An additional benefit of some embodiments of the heat spreader 100 is that the heat spreader 100 can also serve to suppress electromagnetic interference (EMI) generated by the components during operation of the PCBs 114 and 116, since the heat spreader 100 generally completely surrounds the PCBs 114 and 116 and at least some of the components thereon, as shown below, and since the heat spreader 100 is electrically conductive in some embodiments. In this embodiment, the heat spreader 100 is grounded to the PCBs 114 and/or 116. The heat dissipation devices described in the background, on the other hand, are insufficient to suppress EMI, since such devices do not sufficiently surround the components and PCBs to which they are attached.

According to various embodiments, the interior side of the top section 102 is generally shaped or formed with a variety of features, such as, for example, projections/protrusions 118, recesses/cavities 120 and/or holes/openings 122. The size, shape and placement of the various features 118-122 are at least partly dependent on the size, shape and placement of the components on the PCBs 114 and 116 to which the heat spreader 100 may be attached, as described below. Each feature 118-122 generally corresponds to one or more of the components on the PCBs 114 and 116. At least some of these components generally have heat dissipation requirements that cannot be satisfied by the techniques described in the background due to physical constraints in the layout of the components and the PCBs 114 and 116. The heat spreader 100, however, can satisfy the heat dissipation requirements of the components on the PCBs 114 and 116 because the heat spreader 100 contacts (or is in thermal conductive relationship with) these components due to the size, shape and placement of the various features 118-122.

The heat spreader 100 generally conducts the heat generated by these components to the outer surfaces of the sections 102-110 where the heat can be dissipated to ambient air or can be further transferred away by a heat sink, heat pipe, cooling plate or other appropriate heat dissipation means. According to some embodiments, therefore, such heat dissipation means may be attached to the outer surface of the top section 102 or side sections 104-110.

Upon being attached together, as shown in FIG. 4, the top PCB 114 is contained inside the heat spreader 100, and the bottom PCB 116 contacts the bottom edges of the side sections 104-110 of the heat spreader 100. The combined heat spreader 100 and PCBs 114 and 116 form a circuit board module 124 having multiple stacked PCBs and that may be incorporated in a larger system, such as a computer system or other appropriate electronic device. Connector pins 125 protruding from bottom PCB 116 (FIGS. 3 and 5) may connect to such a computer system.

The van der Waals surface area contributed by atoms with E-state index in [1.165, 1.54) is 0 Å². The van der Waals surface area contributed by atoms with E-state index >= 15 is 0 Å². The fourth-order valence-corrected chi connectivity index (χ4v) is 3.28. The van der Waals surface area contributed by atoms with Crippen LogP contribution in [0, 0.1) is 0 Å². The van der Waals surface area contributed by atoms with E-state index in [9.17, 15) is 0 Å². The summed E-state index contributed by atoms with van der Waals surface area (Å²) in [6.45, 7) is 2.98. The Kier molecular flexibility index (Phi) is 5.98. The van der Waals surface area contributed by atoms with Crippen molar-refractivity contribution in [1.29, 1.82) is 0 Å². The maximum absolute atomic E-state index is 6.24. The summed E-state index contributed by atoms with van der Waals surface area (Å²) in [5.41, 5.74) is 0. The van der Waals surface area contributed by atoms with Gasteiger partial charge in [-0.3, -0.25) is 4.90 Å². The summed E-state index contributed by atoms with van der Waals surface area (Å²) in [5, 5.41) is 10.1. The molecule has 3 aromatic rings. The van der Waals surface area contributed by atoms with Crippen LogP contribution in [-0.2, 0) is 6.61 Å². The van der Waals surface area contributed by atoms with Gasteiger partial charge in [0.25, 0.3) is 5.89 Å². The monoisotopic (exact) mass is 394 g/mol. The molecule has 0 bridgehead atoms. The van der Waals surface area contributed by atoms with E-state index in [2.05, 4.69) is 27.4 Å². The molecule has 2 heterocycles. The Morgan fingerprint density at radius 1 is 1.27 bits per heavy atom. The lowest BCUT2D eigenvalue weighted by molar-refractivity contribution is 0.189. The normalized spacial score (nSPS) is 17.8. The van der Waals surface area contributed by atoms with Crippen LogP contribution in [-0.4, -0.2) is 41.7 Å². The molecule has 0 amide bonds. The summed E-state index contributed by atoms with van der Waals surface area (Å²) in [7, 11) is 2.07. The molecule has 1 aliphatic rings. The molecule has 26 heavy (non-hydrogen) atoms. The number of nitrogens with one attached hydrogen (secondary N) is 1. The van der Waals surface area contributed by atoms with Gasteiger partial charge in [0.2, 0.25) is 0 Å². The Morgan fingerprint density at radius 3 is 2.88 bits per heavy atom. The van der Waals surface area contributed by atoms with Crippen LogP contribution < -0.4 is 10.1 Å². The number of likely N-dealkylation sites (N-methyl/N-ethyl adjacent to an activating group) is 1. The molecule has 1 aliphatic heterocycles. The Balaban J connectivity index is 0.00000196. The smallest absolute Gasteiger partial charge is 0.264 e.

The top PCB 114 generally includes a board 126 and a variety of different-height components 128, 129 (FIG. 5) and 130 (FIG. 4) mounted on the board 126. Although the top PCB 114 is shown having the components 128-130 only on one side, it is understood that the invention is not so limited, but that the top PCB 114 may also have components on the opposite side. Some of the components 128 and 129 are hidden from view by the heat spreader 100. Other components 130 protrude into and are visible in some of the holes 122 in the top section 102 of the heat spreader 100, because these components 130 are too tall for the top section 102 to cover. The top section 102 may be made thicker in order to cover these components 130 and, thereby, to enhance the EMI suppression benefits of the heat spreader 100. There may, however, be height constraints that limit the allowable thickness of the top section 102. The components 130 that may be exposed in this manner are generally those that do not have high heat dissipation requirements (i.e. consume relatively little power) and do not need to be in thermally conductive relationship with the heat spreader 100. Otherwise, these components 130 would also have to be covered by the heat spreader 100 or would have to be attached to an additional alternative heat dissipation device through the holes 122. Additionally, wires or cables 132 (e.g. power or communication lines) may connect to one of the PCBs (e.g. 114) through the heat spreader 100 (e.g. through side section 110).